Thanks to everyone who helped us with the compost grub mystery. It turns out they are larval green fruit beetles. I have seen the beetles around the yard before and wondered if they were friend or foe. It turns out they are pretty much neutral. They eat fruit but can’t do much harm unless the fruit is overripe or bird damaged. I’ll let the grubs stay and break down the compost although I think the raccoons or, more likely, skunks are rooting through our pile looking for them.

Ramshackle reader Josh says that his ducks and chickens love to eat them. He sent us this link to the Natural History Museum’s entomology research page on the Green Fruit Beetle. Thanks Josh!

Ramshackle reader katastrophik pointed us to whatsthatbug.com where the bug guy (Daniel) dropped this knowledge:

Hi Eric,

Congratulations. You have Crawly-Backs. Charles Hogue indicates in

his wonderful book, Insects of the Los Angeles Basin, that the grubs
of the Green Fruit Beetle or Figeater, are called Crawly-Backs. He
writes: “The adults are active from late summer to early fall and,
during this period, lay their eggs in compost piles and other
accumulations of decomposing plant litter. The larvae are fairly
large (2 in., or 50 mm, long) and C-shaped; the body is pale
translucent white, and the head is dark brown. The first two molts
are completed in the fall, the third the following spring. Larvae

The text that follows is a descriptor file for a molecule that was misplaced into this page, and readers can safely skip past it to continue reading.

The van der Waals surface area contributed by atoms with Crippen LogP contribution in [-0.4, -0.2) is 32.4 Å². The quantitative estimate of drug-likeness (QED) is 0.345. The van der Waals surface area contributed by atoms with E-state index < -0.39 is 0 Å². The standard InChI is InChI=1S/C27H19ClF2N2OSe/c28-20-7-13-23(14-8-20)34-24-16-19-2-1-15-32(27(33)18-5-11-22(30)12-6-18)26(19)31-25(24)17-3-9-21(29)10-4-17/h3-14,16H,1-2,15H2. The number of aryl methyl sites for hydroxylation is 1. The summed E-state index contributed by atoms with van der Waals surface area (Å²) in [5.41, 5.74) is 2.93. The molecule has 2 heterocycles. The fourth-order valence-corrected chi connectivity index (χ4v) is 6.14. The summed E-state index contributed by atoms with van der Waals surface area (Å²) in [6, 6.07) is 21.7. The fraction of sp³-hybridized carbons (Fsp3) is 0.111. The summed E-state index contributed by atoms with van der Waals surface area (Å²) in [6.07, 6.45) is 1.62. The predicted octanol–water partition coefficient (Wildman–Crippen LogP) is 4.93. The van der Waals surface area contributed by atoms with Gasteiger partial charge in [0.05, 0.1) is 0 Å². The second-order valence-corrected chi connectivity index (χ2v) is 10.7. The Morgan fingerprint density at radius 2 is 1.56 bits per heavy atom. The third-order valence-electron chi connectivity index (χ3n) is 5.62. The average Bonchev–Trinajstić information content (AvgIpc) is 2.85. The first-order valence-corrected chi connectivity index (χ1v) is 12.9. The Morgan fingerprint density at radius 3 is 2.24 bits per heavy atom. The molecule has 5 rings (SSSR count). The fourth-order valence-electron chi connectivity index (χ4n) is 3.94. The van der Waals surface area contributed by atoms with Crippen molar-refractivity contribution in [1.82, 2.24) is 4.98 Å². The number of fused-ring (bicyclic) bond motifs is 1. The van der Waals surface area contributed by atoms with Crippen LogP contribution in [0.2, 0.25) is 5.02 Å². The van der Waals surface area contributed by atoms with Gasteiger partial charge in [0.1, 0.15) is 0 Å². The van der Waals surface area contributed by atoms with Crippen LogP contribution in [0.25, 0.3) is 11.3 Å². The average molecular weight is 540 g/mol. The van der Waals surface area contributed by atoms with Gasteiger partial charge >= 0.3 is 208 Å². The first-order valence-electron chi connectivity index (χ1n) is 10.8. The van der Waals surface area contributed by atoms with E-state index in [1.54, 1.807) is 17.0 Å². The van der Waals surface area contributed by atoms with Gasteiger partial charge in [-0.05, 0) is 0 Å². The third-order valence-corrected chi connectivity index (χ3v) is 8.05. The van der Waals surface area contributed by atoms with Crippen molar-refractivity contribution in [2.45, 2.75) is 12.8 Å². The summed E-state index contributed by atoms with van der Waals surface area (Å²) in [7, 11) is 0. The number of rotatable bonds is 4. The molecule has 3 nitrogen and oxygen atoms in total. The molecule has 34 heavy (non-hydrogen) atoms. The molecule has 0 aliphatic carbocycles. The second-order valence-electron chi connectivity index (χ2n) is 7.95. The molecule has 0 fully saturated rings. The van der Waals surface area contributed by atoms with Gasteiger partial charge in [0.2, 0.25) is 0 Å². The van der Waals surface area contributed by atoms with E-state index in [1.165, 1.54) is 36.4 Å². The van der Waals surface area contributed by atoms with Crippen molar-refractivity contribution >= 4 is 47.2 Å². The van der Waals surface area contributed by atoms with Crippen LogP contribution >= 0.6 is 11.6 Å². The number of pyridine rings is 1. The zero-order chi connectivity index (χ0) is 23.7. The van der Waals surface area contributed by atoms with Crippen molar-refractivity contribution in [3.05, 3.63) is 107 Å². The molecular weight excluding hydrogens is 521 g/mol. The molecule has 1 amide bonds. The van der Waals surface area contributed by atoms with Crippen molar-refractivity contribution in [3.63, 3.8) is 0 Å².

move forward on their backs with an undulating motion of the entire
body. They obtain purchase on the substratum with transverse rows of
stiff short stout bristles on the back of the thorax. Because of the
peculiar manner of locomotion, they are known as ‘crawly-backs.'” The
adults are beautiful metallic green beetles that have a loud buzzing
flight.

Have your own bug identification question? You may want to ask the bug guy.

And, of course, once you know what you are looking for, there is always wikipedia.

Making Acorn Flour


You can read lots of advice about making acorn flour by searching online. Kelly and Erik from Homegrown Evolution have an excellent section on it in their book, The Urban Homestead, which, if you haven’t bought already you should right now. I made a few batches this time last year, before the book came out and what worked best is pretty much exactly what they describe. I wish I had the book then.